You don't get challenged about how well you were watching Dancing With The Stars if you just sit there and watch whatever comes next. You get challenged if you turn from the TV to the computer and actively participate in a forum discussing the TV show.

    And while I'd agree with Alan's skepticism about the claim that LOLcats or TV discussion forums are, simply by virtue of being more obviously active, better than reading Proust alone, I'd argue that:

    1. The TV discussion group is better than just watching TV and then watching more TV.

    2. The TV discussion group is much more likely to replace watching more TV than it is to replace doing the kind of reading Alan likes.

    3. Thanks to the internet, people are increasingly unlikely to only read Proust alone. They're going to read Proust and seek out a Proust discussion group, or blog about it, or otherwise connect with other Proust readers in ways that would, before the internet, have been very hard outside of big cities and university communities.

  • You don't get challenged about how well you were watching Dancing With The Stars if you just sit there and watch whatever comes next. You get challenged if you turn from the TV to the computer and actively participate in a forum discussing the TV show.

    As with AJ's example of Kent State protesters somehow managing to organize without the benefit of the internet, critical interactions with popular culture were taking place without the benefit of the internet.

    Has IT fostered a higher production and wider distribution of information? I think so. Has it made Sturgeon's Law obsolete? I don't see any evidence that it has. If anything I'd say that ratio of crap is higher, but that might just be my personal bias; and at any rate I don't know how we'd measure the crap ratio.

    But I do see some signs that the huge volume of information production that IT fosters changes the way we sift information, both individually and collectively.

    To a certain degree that leaves us talking past each other. You say "the internet is good", and I say "electric light is good, but not getting enough sleep is bad." You say "Passively watching TV is bad" I say it's harder than ever for someone who has genuinely interesting contributions to offer to be found amongst all the LolKatz." (Not to mention the far "spammier" information our IT environment fosters.)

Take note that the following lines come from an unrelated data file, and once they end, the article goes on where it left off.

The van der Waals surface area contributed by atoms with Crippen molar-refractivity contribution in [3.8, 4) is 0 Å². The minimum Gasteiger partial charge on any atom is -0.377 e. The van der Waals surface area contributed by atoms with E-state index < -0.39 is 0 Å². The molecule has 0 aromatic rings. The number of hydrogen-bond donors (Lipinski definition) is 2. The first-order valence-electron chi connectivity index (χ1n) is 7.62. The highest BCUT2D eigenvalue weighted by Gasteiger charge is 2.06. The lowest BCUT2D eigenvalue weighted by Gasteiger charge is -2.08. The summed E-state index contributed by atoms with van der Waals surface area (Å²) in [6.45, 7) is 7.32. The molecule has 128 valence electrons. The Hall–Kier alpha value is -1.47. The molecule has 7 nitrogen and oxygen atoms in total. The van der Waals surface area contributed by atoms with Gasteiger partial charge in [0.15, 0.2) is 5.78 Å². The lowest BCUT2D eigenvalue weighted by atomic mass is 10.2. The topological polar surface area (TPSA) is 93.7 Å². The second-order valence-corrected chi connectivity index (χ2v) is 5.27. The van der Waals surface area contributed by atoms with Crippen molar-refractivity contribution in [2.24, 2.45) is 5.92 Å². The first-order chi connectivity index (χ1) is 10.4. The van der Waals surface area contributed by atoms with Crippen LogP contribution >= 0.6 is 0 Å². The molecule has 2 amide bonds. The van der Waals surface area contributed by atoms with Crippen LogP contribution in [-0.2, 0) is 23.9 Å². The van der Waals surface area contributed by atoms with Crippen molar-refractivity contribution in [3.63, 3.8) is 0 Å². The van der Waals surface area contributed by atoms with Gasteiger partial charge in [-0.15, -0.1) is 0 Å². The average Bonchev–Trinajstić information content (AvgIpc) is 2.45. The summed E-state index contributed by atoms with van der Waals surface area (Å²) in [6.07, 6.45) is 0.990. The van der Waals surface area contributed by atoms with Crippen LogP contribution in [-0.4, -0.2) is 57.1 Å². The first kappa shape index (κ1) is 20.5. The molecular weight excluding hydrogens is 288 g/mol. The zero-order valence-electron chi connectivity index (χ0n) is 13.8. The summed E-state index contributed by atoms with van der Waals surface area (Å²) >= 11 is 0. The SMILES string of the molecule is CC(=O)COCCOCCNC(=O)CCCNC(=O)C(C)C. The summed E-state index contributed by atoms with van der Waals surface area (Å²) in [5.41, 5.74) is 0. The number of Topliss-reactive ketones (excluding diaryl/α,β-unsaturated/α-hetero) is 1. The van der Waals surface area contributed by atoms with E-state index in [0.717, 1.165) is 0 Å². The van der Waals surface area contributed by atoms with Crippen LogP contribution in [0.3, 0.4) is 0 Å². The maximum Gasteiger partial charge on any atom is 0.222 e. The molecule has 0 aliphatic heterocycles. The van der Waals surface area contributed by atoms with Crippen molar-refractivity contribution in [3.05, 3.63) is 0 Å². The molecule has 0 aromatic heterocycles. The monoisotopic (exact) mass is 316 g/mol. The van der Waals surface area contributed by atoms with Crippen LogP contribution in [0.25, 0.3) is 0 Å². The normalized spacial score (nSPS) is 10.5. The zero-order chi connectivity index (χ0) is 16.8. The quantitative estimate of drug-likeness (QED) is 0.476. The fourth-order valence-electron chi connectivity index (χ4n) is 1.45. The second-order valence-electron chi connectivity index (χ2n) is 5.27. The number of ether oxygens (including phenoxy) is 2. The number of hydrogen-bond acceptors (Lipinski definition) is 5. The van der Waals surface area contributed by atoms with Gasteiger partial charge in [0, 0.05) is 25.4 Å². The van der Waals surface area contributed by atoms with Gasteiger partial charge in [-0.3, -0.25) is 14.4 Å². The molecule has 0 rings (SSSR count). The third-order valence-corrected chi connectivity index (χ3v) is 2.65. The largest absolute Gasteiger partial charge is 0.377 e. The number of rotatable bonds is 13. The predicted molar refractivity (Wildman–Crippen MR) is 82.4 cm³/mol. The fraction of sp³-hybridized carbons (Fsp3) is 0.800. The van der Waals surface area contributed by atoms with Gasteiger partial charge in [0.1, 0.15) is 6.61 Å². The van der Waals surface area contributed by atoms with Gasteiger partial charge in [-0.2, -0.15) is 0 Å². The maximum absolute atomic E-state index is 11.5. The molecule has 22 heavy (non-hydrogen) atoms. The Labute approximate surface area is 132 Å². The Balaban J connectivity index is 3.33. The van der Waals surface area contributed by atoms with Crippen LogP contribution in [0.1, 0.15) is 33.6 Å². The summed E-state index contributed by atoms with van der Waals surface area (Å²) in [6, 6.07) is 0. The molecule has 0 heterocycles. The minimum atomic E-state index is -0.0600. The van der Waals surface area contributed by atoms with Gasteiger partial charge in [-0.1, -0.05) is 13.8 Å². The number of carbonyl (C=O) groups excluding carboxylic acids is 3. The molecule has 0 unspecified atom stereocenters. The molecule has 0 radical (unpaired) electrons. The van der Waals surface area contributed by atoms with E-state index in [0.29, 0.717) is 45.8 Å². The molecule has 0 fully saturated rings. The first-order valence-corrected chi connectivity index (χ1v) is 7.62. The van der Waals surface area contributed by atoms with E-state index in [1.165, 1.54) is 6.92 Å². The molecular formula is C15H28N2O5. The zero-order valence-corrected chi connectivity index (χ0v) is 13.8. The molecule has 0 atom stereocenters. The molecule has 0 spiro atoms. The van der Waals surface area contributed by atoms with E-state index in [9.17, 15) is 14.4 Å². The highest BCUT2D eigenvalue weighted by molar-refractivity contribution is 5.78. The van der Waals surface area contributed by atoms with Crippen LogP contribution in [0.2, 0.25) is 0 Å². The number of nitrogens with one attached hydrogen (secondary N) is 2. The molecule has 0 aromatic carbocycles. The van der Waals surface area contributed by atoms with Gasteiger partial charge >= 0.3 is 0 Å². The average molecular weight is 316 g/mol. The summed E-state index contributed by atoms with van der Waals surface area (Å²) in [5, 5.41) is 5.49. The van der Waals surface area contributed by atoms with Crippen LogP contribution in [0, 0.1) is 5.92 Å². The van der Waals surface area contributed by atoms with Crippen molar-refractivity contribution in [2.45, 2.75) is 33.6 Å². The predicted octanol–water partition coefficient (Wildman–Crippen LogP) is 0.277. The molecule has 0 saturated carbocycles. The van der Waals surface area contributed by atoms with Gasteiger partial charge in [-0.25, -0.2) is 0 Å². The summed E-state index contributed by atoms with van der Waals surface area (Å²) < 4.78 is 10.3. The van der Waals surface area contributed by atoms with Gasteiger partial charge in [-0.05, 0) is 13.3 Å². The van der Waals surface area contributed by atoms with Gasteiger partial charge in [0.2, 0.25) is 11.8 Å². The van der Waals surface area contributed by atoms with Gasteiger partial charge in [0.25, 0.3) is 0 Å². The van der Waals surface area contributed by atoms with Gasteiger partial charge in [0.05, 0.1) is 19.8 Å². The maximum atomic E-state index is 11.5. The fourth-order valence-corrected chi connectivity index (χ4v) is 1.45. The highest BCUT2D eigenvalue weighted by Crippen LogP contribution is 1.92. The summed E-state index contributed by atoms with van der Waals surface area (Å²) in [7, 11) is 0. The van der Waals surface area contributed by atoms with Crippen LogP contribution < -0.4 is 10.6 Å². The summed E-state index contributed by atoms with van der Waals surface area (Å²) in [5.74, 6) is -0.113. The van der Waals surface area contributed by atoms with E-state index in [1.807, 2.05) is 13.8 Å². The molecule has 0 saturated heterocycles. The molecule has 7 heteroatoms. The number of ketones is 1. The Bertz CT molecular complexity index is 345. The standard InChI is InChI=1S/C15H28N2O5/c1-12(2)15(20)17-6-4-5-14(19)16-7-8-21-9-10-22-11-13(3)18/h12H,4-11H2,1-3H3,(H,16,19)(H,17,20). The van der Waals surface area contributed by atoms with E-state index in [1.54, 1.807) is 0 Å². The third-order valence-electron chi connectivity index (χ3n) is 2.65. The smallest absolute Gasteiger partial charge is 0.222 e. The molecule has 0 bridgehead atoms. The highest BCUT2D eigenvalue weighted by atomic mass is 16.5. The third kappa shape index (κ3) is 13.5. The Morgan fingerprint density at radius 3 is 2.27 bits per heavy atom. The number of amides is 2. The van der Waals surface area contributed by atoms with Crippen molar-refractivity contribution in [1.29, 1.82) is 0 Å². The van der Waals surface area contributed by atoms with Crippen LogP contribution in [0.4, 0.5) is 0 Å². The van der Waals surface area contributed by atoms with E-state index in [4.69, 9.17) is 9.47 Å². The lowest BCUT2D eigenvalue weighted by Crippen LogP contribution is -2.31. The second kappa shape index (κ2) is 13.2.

I think that's what child psychologist call "parallel play". Maybe that means our IT society is moving out of its infancy and into toddlerhood. ;-)

  • I think Michael's already said what I wanted to say - but far better.

    Sorry, Alan, the word "productive" wasn't very good. My bad. But since I used it, I'm also going to keep on using it, and also try and clarify what I meant. I didn't mean productive for the person; I meant productive in general. For society, really, although that sounds too sweeping.

    So my point wasn't that you should stop reading and post cat-pictures to Lolcats. That would be in no way productive for you. And society wouldn't benefit either because then you wouldn't be blogging about the technologies of reading on Text Patterns. That you read and then blog about it is better than if you read and then don't blog about it (and I agree with you, reading good books isn't just passive consumption).

    But most people don't have the kind of tastes you do, they don't want to read Tolstoy and then blog about it; but they do have other interests. So they participate in discussion forums about TV shows, they post pictures to Lolcats or Flickr, etc etc. I'm just saying that someone posting to Lolcats is still doing something more productive (for society) than someone who reads Proust and keeps it to himself.